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Editor’s note: This is part of a series of profiles for fall 2016 commencement. See more graduates here.
When Mary Drago participated in her undergraduate commencement ceremony, the Ebola virus had not been discovered and the term global warming was used in its modern sense for the first time. A lot can change in 41 years, including Drago herself.
After finishing her bachelor’s degree in biology in 1975, Drago accomplished a great deal. She worked at a hospital, co-owned a software company and worked as an administrative assistant in the office of Multicultural Affairs at the University of Arizona College of Medicine–Phoenix.
But Drago always wanted to go to back to school and realized the tuition waiver she earned through her work meant there was no better time to hit the books. With a background in medicine, she searched graduate degrees from the College of Liberal Arts and Sciences, stumbled upon the master’s degree program in bioethics and fell in love with the program’s description. When she completed her master’s in 2011, she decided to continue with her education and earn a doctorate in biology and society.
Going back to school took some adjusting. Not only was she studying a subject that required more writing and thinking than time in the lab, there were also new academic processes Drago had never dealt with before.
“The first time around, there was no such thing as APA, Chicago or any other bibliographical techniques,” Drago said. “My first paper after returning to school was a grueling exercise. I spent hours formatting.”
Still, she adapted to the new environment and managed to earn a doctorate with good grades, all while balancing a full-time time job. That, in and of itself, is delightful enough to make her proud.
Name: Mary Drago
Major, school/college: Biology (Biology & Society), the Bioethics, Policy & Law track/School of Life Sciences/College of Liberal Arts and Sciences
Hometown: Phoenix, AZ
Question: What was your “aha” moment, when you realized you wanted to study the field you majored in?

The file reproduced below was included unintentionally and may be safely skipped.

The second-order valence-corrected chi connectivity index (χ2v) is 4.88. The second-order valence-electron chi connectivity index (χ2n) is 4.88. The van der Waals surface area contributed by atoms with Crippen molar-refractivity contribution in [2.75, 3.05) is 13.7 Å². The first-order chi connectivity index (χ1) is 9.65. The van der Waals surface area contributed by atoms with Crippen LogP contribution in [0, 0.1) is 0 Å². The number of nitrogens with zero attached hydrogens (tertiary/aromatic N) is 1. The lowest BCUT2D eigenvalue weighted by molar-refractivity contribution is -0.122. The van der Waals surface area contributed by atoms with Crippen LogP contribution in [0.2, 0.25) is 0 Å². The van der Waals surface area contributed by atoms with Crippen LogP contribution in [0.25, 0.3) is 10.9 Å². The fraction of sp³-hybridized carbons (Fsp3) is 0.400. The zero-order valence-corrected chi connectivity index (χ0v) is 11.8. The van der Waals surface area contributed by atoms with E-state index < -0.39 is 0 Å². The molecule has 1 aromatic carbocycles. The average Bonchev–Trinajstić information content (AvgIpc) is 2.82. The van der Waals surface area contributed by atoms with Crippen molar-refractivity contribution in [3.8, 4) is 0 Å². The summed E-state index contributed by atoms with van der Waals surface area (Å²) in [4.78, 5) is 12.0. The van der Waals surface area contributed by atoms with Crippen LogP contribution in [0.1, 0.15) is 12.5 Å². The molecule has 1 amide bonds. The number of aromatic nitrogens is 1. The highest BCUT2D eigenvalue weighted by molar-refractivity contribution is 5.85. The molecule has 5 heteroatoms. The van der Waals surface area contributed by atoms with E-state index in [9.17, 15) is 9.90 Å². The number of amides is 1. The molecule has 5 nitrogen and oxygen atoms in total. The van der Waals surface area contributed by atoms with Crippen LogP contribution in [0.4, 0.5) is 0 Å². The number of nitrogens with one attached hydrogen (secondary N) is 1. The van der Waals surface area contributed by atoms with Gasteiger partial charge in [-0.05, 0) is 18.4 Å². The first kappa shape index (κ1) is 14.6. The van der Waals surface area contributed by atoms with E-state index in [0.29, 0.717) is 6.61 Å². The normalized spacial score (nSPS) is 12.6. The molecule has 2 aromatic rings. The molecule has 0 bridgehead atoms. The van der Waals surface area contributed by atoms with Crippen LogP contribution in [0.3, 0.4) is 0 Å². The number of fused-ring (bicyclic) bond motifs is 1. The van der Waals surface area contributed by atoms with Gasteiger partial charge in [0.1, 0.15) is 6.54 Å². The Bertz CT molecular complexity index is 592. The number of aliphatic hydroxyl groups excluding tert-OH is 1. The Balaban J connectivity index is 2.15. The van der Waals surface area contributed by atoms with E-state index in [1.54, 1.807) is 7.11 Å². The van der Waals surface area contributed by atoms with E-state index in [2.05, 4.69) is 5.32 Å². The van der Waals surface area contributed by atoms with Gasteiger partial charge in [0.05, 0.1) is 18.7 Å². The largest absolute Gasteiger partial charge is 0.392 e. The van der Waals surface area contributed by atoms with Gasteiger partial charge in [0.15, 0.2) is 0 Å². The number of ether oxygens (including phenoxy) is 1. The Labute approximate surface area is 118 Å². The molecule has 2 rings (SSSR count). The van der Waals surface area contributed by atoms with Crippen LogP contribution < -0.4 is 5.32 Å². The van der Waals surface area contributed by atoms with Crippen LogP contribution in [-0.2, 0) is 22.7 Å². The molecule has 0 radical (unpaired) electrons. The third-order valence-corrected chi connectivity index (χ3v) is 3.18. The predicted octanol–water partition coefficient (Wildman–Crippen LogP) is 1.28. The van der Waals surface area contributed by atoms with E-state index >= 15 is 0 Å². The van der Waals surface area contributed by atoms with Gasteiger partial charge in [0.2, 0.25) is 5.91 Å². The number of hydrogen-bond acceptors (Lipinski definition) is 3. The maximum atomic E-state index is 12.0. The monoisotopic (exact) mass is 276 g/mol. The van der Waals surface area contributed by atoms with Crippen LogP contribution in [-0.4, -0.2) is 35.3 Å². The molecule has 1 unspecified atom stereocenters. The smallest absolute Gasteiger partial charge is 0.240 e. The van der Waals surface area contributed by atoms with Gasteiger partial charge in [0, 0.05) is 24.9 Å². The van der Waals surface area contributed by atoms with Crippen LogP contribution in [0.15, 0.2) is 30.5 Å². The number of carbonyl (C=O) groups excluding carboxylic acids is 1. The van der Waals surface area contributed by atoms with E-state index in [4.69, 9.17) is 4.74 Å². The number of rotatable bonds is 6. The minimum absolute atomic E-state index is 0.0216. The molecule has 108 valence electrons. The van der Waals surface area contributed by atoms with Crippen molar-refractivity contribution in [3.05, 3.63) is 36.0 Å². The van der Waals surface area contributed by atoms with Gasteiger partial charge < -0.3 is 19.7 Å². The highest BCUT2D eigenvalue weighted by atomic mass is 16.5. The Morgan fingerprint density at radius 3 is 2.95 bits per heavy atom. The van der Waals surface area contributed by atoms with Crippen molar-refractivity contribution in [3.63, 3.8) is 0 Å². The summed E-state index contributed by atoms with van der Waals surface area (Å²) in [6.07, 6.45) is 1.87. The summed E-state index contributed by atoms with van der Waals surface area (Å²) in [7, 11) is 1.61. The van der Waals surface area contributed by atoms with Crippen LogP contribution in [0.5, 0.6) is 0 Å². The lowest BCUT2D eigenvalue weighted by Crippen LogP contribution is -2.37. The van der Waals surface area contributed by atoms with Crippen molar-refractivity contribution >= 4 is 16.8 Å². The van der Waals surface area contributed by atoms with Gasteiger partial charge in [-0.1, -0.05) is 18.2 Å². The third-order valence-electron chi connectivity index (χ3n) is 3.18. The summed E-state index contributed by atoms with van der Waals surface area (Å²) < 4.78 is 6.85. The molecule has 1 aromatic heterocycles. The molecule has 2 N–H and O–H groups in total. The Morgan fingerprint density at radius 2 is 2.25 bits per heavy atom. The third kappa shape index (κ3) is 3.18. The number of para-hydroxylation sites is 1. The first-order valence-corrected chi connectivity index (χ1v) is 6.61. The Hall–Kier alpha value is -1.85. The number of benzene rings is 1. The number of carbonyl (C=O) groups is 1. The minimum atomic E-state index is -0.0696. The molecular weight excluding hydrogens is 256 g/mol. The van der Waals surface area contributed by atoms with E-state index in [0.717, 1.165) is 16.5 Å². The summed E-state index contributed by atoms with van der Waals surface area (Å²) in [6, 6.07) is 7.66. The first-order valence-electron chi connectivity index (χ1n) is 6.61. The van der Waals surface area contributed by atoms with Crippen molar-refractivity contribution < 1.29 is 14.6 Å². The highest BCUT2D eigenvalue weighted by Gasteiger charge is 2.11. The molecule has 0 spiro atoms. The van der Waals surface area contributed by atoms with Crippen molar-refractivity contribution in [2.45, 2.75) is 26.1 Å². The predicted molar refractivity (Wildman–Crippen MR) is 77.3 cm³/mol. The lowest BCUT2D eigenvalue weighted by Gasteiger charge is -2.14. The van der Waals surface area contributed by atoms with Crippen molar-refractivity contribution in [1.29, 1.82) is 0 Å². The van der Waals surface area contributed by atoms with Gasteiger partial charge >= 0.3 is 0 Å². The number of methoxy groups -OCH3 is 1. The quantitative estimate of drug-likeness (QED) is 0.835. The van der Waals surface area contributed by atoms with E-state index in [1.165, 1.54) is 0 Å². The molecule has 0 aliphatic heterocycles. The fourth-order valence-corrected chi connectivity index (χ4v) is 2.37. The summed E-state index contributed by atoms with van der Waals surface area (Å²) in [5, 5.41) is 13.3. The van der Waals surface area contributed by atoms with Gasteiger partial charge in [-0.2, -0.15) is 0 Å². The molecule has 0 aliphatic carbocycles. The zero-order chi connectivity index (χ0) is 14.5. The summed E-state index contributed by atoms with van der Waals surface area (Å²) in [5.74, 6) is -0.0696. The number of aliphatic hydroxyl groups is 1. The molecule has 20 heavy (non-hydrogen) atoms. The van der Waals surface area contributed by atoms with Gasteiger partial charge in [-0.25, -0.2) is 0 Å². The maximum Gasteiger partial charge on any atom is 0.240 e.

Answer: I entered a master’s program at ASU in its inaugural year, and my “aha” moment, as well as the impetus for entering the program, was the description of the program. I recognized my lifelong interest in that program description.
Q: What’s something you learned while at ASU — in the classroom or otherwise — that surprised you, that changed your perspective?
A: I can’t say that it changed my perspective because I didn’t have a pre-conceived idea of how professors are, but I was extremely lucky, and learned firsthand, how committed the professors affiliated with the Center for Biology and Society are to the success of their students.
Q: Why did you choose ASU?
A: I chose ASU because it offered the master’s program in bioethics, and then I followed that with my doctorate.
Q: What’s the best piece of advice you’d give to those still in school?
A: Don’t be afraid to ask for help, but make sure you are giving your best effort.
Q: What was your favorite spot on campus, whether for studying, meeting friends or just thinking about life?
A: I often met people at food venues on campus. Because I worked full-time on campus, I did my studying at home when work and school were over.
Q: What are your plans after graduation?
A: I’m hoping to find employment in the Phoenix area.
Q: If someone gave you $40 million to solve one problem on our planet, what would you tackle?
A: I have spent my graduate career examining the causes for health disparities, particularly among certain population groups. While $40 million dollars might not be enough to eliminate health disparities, I would put it toward that effort.